• Assistance partners may develop and support the implementation of a home energy market. The complex procurement, ongoing management, and technical education material development for a marketplace for energy saving technologies requires the expertise of energy infrastructure partners.
  • Financing | Evergreen in nature and targeted in practice | Viladecans can independently and externally fund smart grid and toolkit solutions through identified programs.
    • Local budgetary opportunities | Additional operating capital may be accessed by primarily increasing the tax rate, last shifted in 2006, by placing a tax on 200% or greater AMI households for their energy consumption, and cracking down on second home taxation, which fell ~60% during COVID.
    • Targeted funding programs | Programs supportive of each policy intervention were identified as starting points for pilot program funding.
      • A smart grid would require multiple levels of low-cost financing, accessible through Spain’s National Energy Efficiency Fund or PowerPoor program and the EU’s Cohesion Fund.
      • The EIT Raw Materials program has funded smart lampposts.
      • Climate shelters may access the EU’s Vulnerable Climate Fund.
      • Public spaces intervention costs are highly variable. Light touch interventions can be funded through programs under the ‘Fit for 55’ strategy while larger projects may access the EU’s Social Climate Fund.
  • Education | Innovative and specific to residents | Education can become innovative by varying the use cases for and methods of citizen involvement.
    • Responsibility | Citizens may take an active role in shepherding the implementation of smart lampposts. This would require outreach to resident associations typically championed by a single or a few individuals.
    • Relaying Information | Materials developed with assistance partners may contain information on the strategic placement of new lampposts and addition of plug-ins to existing lampposts. The simplified smart grid may prove helpful for initial site selection.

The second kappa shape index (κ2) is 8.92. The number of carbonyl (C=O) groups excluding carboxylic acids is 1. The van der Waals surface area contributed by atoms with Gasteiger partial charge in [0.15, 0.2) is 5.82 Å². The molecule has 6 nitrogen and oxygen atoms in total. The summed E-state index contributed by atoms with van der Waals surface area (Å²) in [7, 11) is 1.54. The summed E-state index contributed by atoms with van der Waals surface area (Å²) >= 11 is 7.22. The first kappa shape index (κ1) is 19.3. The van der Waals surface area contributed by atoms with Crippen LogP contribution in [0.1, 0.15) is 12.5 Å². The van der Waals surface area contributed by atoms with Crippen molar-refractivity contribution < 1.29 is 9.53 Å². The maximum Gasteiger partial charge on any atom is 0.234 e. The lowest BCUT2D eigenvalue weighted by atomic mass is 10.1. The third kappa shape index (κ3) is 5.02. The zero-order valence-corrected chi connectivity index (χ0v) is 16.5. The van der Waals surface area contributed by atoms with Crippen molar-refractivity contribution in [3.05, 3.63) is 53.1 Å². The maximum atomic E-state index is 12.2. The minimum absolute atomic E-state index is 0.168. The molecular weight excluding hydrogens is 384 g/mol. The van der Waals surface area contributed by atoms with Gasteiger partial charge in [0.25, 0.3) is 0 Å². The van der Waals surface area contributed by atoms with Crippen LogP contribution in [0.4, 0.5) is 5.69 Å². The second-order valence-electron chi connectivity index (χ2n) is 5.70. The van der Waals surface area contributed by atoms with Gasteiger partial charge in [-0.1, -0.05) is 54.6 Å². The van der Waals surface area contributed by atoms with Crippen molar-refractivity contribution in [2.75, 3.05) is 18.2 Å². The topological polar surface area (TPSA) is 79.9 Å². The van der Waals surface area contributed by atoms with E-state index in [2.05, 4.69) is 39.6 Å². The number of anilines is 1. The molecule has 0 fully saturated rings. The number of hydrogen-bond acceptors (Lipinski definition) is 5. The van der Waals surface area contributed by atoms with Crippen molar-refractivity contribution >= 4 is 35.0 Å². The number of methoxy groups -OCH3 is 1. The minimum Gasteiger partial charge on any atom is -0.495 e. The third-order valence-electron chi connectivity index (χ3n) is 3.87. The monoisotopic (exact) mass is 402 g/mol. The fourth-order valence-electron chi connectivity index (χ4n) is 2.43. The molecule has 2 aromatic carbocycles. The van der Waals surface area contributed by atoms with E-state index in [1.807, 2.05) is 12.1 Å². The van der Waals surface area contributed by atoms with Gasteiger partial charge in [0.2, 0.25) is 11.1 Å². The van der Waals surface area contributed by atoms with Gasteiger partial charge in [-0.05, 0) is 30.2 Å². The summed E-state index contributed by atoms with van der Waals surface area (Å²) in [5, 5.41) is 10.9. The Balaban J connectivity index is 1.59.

• Weighing Tradeoffs | The cost, timing, and abilities of each solution should be communicated to facilitate debate among residents.
    • A Time Capsule | The Hello Lamppost, specifically, allows for community members to relay and record their experience in places. This recorded history can serve as a time capsule for future generations to understand the history of their place.
  • Operations | Responsive to changing realities | The adaptability and modularity of the smart grid and toolkit solutions ensure they can respond to changing climate realities and demands for energy.
    • Embracing New Technology | An annual review of new technologies specific to each toolkit should be conducted to stay current on the best practices and plug-ins for toolkits. For example, the home energy market should update their product list to match cost constraints with available technologies.
    • Acting on Newly Available Data
      • Environmental and qualitative data collected by the lampposts, energy supply and demand data collected by smart grid meters, and product demand data captured by the home energy market should be used to calibrate toolkit offerings to resident preferences.
      • New census, cadastral, and building certification data will refine understanding of the age and energy poverty compositions. Materials and strategies should be updated to reflect these changes.
Visualized impact and keys to success


  • Adjuntament de Viladecans.
  • Viladecans 360.
  • VIGEM.
  • Circle-Gespromat.
  • Catalan Institute of Energy.
  • European Investment Bank.
  • Ciclica.
  • Government of Spain Cadastral Property.
  • Catalonia Open Data.
  • CVill Plans Together.
  • MIT Co-Design.
  • Smart Citizen Kit.
  • City of Toronto.
  • Efficiency Vermont.
  • New South Wales Government.
  • EU Social Cohesion Fund.
  • EU Horizon Programme.
  • The Noun Project.